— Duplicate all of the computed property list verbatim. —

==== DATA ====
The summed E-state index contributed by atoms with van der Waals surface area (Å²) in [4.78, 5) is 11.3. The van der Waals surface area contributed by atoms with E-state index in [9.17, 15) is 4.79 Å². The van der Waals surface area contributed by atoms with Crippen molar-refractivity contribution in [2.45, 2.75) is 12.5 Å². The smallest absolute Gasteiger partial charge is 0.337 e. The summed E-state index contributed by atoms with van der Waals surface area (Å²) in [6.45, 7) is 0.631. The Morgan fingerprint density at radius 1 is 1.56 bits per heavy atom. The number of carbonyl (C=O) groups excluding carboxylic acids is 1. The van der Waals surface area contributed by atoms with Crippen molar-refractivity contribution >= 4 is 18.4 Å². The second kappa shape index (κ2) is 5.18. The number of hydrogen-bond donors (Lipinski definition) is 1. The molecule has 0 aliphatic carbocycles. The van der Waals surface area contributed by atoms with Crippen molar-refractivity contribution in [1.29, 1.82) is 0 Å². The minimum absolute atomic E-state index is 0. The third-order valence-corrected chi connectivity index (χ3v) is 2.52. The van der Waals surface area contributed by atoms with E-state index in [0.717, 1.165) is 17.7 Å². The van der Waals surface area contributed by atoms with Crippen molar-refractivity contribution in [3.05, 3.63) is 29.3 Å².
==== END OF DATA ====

The summed E-state index contributed by atoms with van der Waals surface area (Å²) in [4.78, 5) is 11.3. The van der Waals surface area contributed by atoms with E-state index in [9.17, 15) is 4.79 Å². The van der Waals surface area contributed by atoms with Crippen molar-refractivity contribution in [2.45, 2.75) is 12.5 Å². The smallest absolute Gasteiger partial charge is 0.337 e. The summed E-state index contributed by atoms with van der Waals surface area (Å²) in [6.45, 7) is 0.631. The Morgan fingerprint density at radius 1 is 1.56 bits per heavy atom. The number of carbonyl (C=O) groups excluding carboxylic acids is 1. The van der Waals surface area contributed by atoms with Crippen molar-refractivity contribution >= 4 is 18.4 Å². The second kappa shape index (κ2) is 5.18. The number of hydrogen-bond donors (Lipinski definition) is 1. The molecule has 0 aliphatic carbocycles. The van der Waals surface area contributed by atoms with Crippen molar-refractivity contribution in [1.29, 1.82) is 0 Å². The minimum absolute atomic E-state index is 0. The third-order valence-corrected chi connectivity index (χ3v) is 2.52. The van der Waals surface area contributed by atoms with E-state index in [0.717, 1.165) is 17.7 Å². The van der Waals surface area contributed by atoms with Crippen molar-refractivity contribution in [3.05, 3.63) is 29.3 Å².